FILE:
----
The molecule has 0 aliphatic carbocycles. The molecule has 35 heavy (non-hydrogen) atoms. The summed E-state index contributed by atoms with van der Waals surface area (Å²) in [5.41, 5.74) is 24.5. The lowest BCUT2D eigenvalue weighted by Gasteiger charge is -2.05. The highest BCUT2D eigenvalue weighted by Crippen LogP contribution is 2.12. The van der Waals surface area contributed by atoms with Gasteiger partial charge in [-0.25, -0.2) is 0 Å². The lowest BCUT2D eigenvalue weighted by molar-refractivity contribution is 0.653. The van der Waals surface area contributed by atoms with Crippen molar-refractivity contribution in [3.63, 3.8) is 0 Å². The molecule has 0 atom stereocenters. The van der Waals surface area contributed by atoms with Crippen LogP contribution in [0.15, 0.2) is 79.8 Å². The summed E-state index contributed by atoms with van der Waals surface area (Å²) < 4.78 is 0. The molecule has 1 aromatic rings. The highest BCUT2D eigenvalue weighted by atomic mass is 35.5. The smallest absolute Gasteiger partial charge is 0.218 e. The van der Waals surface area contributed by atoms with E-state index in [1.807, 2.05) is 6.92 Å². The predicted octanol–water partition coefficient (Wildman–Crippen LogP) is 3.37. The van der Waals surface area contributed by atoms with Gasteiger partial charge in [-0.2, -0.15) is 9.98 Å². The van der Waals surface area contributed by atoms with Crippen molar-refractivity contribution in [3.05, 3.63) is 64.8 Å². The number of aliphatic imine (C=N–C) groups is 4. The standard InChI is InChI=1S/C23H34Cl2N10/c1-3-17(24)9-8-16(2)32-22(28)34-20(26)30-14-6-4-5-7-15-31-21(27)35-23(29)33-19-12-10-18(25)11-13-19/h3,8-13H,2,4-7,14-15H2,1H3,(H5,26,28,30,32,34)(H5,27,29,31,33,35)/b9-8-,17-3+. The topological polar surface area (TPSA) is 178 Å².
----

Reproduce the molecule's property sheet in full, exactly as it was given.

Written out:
The molecule has 0 aliphatic carbocycles. The molecule has 35 heavy (non-hydrogen) atoms. The summed E-state index contributed by atoms with van der Waals surface area (Å²) in [5.41, 5.74) is 24.5. The lowest BCUT2D eigenvalue weighted by Gasteiger charge is -2.05. The highest BCUT2D eigenvalue weighted by Crippen LogP contribution is 2.12. The van der Waals surface area contributed by atoms with Gasteiger partial charge in [-0.25, -0.2) is 0 Å². The lowest BCUT2D eigenvalue weighted by molar-refractivity contribution is 0.653. The van der Waals surface area contributed by atoms with Crippen molar-refractivity contribution in [3.63, 3.8) is 0 Å². The molecule has 0 atom stereocenters. The van der Waals surface area contributed by atoms with Crippen LogP contribution in [0.15, 0.2) is 79.8 Å². The summed E-state index contributed by atoms with van der Waals surface area (Å²) < 4.78 is 0. The molecule has 1 aromatic rings. The highest BCUT2D eigenvalue weighted by atomic mass is 35.5. The smallest absolute Gasteiger partial charge is 0.218 e. The van der Waals surface area contributed by atoms with E-state index in [1.807, 2.05) is 6.92 Å². The predicted octanol–water partition coefficient (Wildman–Crippen LogP) is 3.37. The van der Waals surface area contributed by atoms with Gasteiger partial charge in [-0.2, -0.15) is 9.98 Å². The van der Waals surface area contributed by atoms with Crippen molar-refractivity contribution in [3.05, 3.63) is 64.8 Å². The number of aliphatic imine (C=N–C) groups is 4. The standard InChI is InChI=1S/C23H34Cl2N10/c1-3-17(24)9-8-16(2)32-22(28)34-20(26)30-14-6-4-5-7-15-31-21(27)35-23(29)33-19-12-10-18(25)11-13-19/h3,8-13H,2,4-7,14-15H2,1H3,(H5,26,28,30,32,34)(H5,27,29,31,33,35)/b9-8-,17-3+. The topological polar surface area (TPSA) is 178 Å².